Alyka Glor Fernandez

The Emergency Department (ED) is busy. Resident and attending physicians are occupied every minute of their shifts with patient care, procedures, orders, and charting. In addition, they are responsible for teaching and supervising medical students who rotate in the ED. While our responsibility as students in the ED is to learn the basics of emergency medicine, we can also be valuable team members. In particular, medical students can facilitate patient care by obtaining and delivering accurate and concise patient presentations.

Most of a medical student’s training on patient presentations is taught through pre-clinical courses and their clerkship rotations. While the basics of presenting a case are similar across specialties, the ED patient presentation is unique. Davenport et. al outlined the key differences between EM and other specialties in their paper titled, “The 3-Minute Emergency Medicine Medical Student Presentation: A Variation on a Theme.” They advise medical students to approach every patient case with four tenants in mind (Figure 1).

Figure 1 summarizes the four tenants to approaching ED patients discussed in the Davenport et al. article.

Dr. Zack Olson, MD of the podcast, EM Clerkship, argues that the oral presentation is the most important skill a student must master in any clerkship in order to excel and impress residents and attending physicians. Dr. Olson, MD, Dr Davenport, MD, and their colleagues outline the key components of an EM oral presentation (Figure 2).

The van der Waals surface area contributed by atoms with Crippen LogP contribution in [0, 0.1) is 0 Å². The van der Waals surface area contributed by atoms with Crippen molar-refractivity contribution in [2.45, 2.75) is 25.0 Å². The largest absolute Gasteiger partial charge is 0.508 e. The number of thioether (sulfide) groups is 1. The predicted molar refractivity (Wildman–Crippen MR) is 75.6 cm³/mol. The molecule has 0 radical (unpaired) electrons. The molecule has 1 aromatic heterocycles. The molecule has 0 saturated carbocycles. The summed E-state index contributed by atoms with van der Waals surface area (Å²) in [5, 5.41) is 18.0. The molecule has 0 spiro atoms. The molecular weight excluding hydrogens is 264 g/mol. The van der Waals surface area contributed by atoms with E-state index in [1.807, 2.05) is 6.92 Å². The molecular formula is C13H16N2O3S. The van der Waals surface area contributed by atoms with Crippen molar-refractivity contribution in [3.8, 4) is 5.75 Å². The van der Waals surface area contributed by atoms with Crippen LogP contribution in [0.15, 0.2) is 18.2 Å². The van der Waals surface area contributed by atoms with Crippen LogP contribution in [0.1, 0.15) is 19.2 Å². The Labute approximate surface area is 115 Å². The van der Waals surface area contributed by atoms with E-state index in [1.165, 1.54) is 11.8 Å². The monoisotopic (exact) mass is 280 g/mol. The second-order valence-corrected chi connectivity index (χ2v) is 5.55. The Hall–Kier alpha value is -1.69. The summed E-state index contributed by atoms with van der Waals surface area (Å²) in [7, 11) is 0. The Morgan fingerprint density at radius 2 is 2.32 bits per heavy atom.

Figure 2 summarizes the key components of an EM oral presentation.

It can be overwhelming for medical students to have to learn a new way of thinking and structuring patient presentations specific to EM. It is important for patient care in the ED, but reflective of a student’s understanding of basic emergency medicine. Dr. Dhimitri Nikolla, DO, a former ACOEP-RSO President and an attending emergency physician, comments:

“A long presentation with irrelevant details or a short presentation lacking important information tells me that the student may not fully understand the differential diagnosis, work-up, and/or treatment.”

As with all skills in medicine, practice is the key to success. Of course, it is important to ask for feedback from preceptors, but it is equally important to pay close attention to the resident and/or attending when they interact with the patient. See how they elucidate information from the patient that you may have missed or misunderstood. Watch them examine the patient and you might learn a new test or technique. As you evaluate and treat more patients, you will inevitably have more opportunities to learn.

To learn more information about patient presentations in EM, I encourage you to read and listen to the resources below.


Davenport C, Honigman B, Druck J. The 3-minute emergency medicine medical student presentation: a variation on a theme. Acad Emerg Med. 2008 Jul;15(7):683-7.

Olson, Z. (Host). (2016, March 27). Patient Presentations [Audio podcast]. Retrieved from